Thank you for the response chesterhf. That is a major flaw in the hypothesis. Thanks for pointing it out. I suppose it was this paper which caused me to consider the possibility as somewhat likely: In Silico Analysis of Gene Expression Network Components Underlying Pigmentation Phenotypes in the Python Identified Evolutionarily Conserved Clusters of Transcription Factor Binding Sites
I’m sure it probably made the rounds here when it was published. I’ll have to delve a bit deeper into the older threads. It isn’t the greatest source of evidence, that is for sure.
There are other possibilities of course, such as promotor mutations for pigmentation genes.

Yes I saw that. I’ll probably be looking at it later, although there isn’t much one can derive without some high end computation…maybe I can negotiate with a colleague at work.

Nah, there are enough WT produced in captivity that you can use those without need of going to wild samples.

Ummmm… Actually this is a fundamental factor of genetics - linkage. The closer any two loci are to one another, the higher the likelihood that they will travel as a single unit.

This is the thing I feel is potentially going to trip you up, your assumption completely misses things like BlackPastel and Enchi which, despite having been around for close to two decades and was being bred by numerous of the big breeders during that time, are only just now being recognized as being allelic. Ditto Chocolate and Spotnose. Also add in the whole ambiguity around the Spider complex and how probably half of the hobby still refuses to accept that the SuperSpider is a lethal phenotype… I just think there is both a myopia and a willful obtuseness within the hobby that will hinder you.

Re: transcription factors. I agree with Hilary that TF mutations are unlikely, but TF binding sites are a possibility.

I was not immediately familiar with this paper but having read it I have to question their understanding of genetics/morphs:
Pied breeding

:rofl: :rofl: :rofl:

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Good points. Surprising that the hobby has some myopia about known issues, that would confound data fundamentally.

I was always told to treat linkage as a useful observation and the “distances” calculated in forming a map from it shouldn’t always be assumed to be proportional in all cases to the actual genomic distances. They often are, at least roughly, but I was warned about that assumption long ago in undergrad, though I’ll admit, I’m not a hard core geneticist. Maybe my prof from back then just had a bad experience once upon a time, and made a research error. Either way I’ll yield to your expertise.

My practical application of genetics usually begins and ends with finding interesting disease mutations in homologous recombination genes. Human ones too, which makes my expertise of little merit.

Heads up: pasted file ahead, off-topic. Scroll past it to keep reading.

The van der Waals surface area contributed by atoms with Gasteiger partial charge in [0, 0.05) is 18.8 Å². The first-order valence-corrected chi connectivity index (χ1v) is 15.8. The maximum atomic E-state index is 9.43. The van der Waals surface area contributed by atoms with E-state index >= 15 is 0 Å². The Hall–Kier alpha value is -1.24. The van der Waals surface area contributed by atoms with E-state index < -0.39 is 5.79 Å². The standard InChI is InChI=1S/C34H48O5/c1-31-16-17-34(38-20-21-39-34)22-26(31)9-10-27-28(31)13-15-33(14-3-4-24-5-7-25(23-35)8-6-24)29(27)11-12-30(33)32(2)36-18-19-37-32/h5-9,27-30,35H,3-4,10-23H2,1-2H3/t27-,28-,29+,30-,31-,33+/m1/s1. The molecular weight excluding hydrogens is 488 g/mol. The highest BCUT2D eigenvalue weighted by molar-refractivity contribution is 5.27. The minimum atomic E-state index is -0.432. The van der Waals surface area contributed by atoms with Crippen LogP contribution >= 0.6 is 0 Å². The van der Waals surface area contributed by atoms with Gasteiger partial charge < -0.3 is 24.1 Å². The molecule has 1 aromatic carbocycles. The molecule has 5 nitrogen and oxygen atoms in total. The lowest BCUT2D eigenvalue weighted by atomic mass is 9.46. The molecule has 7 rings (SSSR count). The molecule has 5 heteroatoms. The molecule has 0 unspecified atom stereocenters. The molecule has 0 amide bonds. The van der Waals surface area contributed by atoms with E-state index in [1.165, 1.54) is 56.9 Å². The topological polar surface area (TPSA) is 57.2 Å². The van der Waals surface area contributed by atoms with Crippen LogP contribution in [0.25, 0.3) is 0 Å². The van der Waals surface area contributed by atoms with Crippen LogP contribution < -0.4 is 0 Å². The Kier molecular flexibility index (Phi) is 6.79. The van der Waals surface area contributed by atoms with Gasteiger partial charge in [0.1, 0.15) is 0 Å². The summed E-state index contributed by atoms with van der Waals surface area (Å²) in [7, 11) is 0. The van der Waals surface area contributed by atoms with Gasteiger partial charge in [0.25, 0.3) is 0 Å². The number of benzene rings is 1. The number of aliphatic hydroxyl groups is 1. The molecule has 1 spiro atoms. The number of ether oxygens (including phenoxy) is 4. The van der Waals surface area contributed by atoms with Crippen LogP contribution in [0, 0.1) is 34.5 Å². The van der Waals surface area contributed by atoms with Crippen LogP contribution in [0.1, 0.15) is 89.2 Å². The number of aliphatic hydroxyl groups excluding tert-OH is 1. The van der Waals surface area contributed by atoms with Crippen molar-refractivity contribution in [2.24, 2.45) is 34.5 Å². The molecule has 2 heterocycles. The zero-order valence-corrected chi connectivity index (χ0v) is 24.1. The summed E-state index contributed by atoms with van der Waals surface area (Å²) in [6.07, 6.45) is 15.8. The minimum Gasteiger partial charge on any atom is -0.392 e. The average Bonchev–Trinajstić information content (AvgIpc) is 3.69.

I said it wasn’t the best evidence…paper’s got some issues.

Thanks for the responses everybody. It seems that the reason no-one (as far as I can tell, correct me if I’m wrong) has gone through the trouble to discuss recombination and linkage extensively in this community is because the waters are either just too muddy or it wouldn’t be helpful. Good to know. Again thank you!

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It is not a one-for-one, that much is true. There are situations where it absolutely does not apply. But it is still a good rule of thumb. The way you had phrased it, or maybe the way I read it (internet sucks that way sometimes) was that it was a totally worthless correlation.

Was not trying to say it would not be helpful, it might indeed. I just think that relying on the hobby and big breeders for your info would likely be setting you up for a lot of pain - as you noted, things are pretty muddy.

Pain is an ugly bedfellow of science, along with existential dread, obsession and imposter syndrome :woozy_face:. I’ve never had a research project that wasn’t laden with a sizable number of difficulties and pitfalls. I’d say bring it on!

That being said, I do need to make sure I have the time to parse the data. Maybe in a year or two, once I get a better idea of what seems to be currently known. The entire realm is really fascinating, and I feel a bit sheepish that I’m so late to such an amazing scientific party.

P.S. Just sort of realized that I can start with just the data on MorphMarket itself. It’ll be a heavy load for sure, also very biased towards certain gene combinations, and I don’t have an automated way of collating the data since each snake has to be examined separately to see if parentage information is present, but even if only a few thousand meet data criteria, it could be a starting point.

Well yeah… Running a marathon is a challenge too, but why intentionally make it more difficult by throwing out landmines and bear traps and caltrops on to the course and strapping thirty pound weights to your legs?? :rofl: